AMD patent unveils multi-chiplet GPU designs for unrivaled flexibility

Forward-looking: Chipmakers are getting serious about splitting up complex chip designs across multiple smaller “chiplets.” AMD is leading the charge, having already implemented multi-chiplet architectures for its CPUs and data center GPUs. The company’s latest RDNA 3 PC graphics cards even incorporate basic chiplets. However, a new patent filing shows these designs have not realized their full potential.

The December 2022 patent describes a GPU design split across multiple GPU chiplet sets. Each chiplet has a frontend die paired with several other shader-engine dies. The clever part is that these GPU chiplets can flexibly combine in various configurations.

For instance, chiplet sets can work together as a single, unified GPU, operating like a traditional monolithic GPU design–or AMD can split the sets into distinct groups, each functioning as an independent GPU. There’s even a hybrid mode where some chiplet sets act as a unified GPU while others operate independently.

This modular GPU design has several benefits. For one, it allows scaling up or down GPU resources and performance based on product needs or operating modes.

“By dividing the GPU into multiple GPU chiplets, the processing system flexibly and cost-effectively configures an amount of active GPU physical resources based on an operating mode. In addition, a configurable number of GPU chiplets are assembled into a single GPU, such that multiple different GPUs having different numbers of GPU chiplets can be assembled using a small number of tape-outs and a multiple-die GPU can be constructed out of GPU chiplets that implement varying generations of technology.”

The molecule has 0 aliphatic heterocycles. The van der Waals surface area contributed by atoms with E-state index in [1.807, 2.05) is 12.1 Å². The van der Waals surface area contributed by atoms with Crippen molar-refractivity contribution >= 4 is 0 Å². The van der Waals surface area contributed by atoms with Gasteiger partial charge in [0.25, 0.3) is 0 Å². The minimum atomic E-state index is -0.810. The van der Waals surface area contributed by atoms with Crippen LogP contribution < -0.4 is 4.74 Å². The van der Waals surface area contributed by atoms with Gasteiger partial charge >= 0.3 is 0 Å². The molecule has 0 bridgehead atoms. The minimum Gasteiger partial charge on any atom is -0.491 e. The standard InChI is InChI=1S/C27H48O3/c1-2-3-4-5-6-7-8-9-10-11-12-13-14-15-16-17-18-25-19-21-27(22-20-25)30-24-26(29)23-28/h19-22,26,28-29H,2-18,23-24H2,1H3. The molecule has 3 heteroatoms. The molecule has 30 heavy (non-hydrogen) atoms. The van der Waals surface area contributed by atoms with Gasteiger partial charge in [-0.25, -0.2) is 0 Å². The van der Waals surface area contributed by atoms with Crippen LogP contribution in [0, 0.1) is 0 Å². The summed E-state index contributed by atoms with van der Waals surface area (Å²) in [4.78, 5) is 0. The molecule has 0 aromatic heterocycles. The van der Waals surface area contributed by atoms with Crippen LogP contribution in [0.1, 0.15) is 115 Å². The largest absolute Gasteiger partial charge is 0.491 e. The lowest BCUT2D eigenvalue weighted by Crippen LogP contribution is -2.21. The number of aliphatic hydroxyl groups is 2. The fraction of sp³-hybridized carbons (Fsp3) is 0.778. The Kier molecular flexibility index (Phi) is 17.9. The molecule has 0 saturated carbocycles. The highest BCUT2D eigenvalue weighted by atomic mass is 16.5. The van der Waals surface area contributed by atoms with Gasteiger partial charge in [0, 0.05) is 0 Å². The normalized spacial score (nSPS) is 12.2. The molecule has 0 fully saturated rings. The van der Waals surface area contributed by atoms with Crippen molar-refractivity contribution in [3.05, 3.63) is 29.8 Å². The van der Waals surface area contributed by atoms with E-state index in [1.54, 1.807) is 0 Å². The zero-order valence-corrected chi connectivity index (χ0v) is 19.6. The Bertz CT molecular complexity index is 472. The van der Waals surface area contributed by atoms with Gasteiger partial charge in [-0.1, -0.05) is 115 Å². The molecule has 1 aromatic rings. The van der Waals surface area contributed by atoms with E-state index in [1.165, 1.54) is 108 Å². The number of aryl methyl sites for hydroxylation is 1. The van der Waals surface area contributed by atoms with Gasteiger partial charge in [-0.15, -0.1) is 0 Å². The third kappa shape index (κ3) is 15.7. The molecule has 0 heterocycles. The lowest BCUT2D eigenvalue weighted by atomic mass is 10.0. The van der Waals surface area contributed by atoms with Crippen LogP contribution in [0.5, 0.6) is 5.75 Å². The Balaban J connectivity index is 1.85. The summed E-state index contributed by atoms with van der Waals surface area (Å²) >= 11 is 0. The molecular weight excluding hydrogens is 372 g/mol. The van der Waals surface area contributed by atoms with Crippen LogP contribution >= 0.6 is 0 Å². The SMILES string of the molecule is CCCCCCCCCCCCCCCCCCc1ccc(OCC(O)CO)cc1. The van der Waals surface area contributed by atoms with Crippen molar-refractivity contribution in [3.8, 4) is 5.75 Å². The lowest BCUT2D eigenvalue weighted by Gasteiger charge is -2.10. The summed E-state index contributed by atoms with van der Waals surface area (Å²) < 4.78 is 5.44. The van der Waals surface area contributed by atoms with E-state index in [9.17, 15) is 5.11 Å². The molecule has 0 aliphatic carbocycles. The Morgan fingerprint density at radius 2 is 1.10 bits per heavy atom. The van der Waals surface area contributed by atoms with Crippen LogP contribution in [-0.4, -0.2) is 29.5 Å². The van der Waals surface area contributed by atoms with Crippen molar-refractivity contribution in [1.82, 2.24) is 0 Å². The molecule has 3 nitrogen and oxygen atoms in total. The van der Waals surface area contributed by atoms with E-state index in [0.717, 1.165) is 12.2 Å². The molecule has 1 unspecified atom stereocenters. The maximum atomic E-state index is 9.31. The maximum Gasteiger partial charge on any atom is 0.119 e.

This chiplet design could also offer cost optimizations by using different dies produced on a mix of process nodes. Only the most critical components, like shader cores, need to be fabbed on expensive leading-edge process technologies. The supporting frontend logic could live on cheaper, older silicon.

Of course, AMD has already adopted rudimentary versions of this chiplet philosophy for their current RDNA 3 GPUs. However, those are relatively simple designs using two types of chiplets – a primary GPU die, and memory cache dies. Rumors indicate that Nvidia is working on chiplets for the compute GPUs in its upcoming GeForce RTX 5000 series.

However, the patent looks to take things further by enabling various chiplet combinations and configurations. It’s unclear exactly when or where we might see this patent turn into reality–not all patents see the light of day. Still, it aligns with recent industry trends that point to a transition to disaggregated chip designs. Red Team has experimented with other unique chiplet designs. A newer patent filed in August 2023 describes a multi-die GPU design with no central processor directing the various chiplets.

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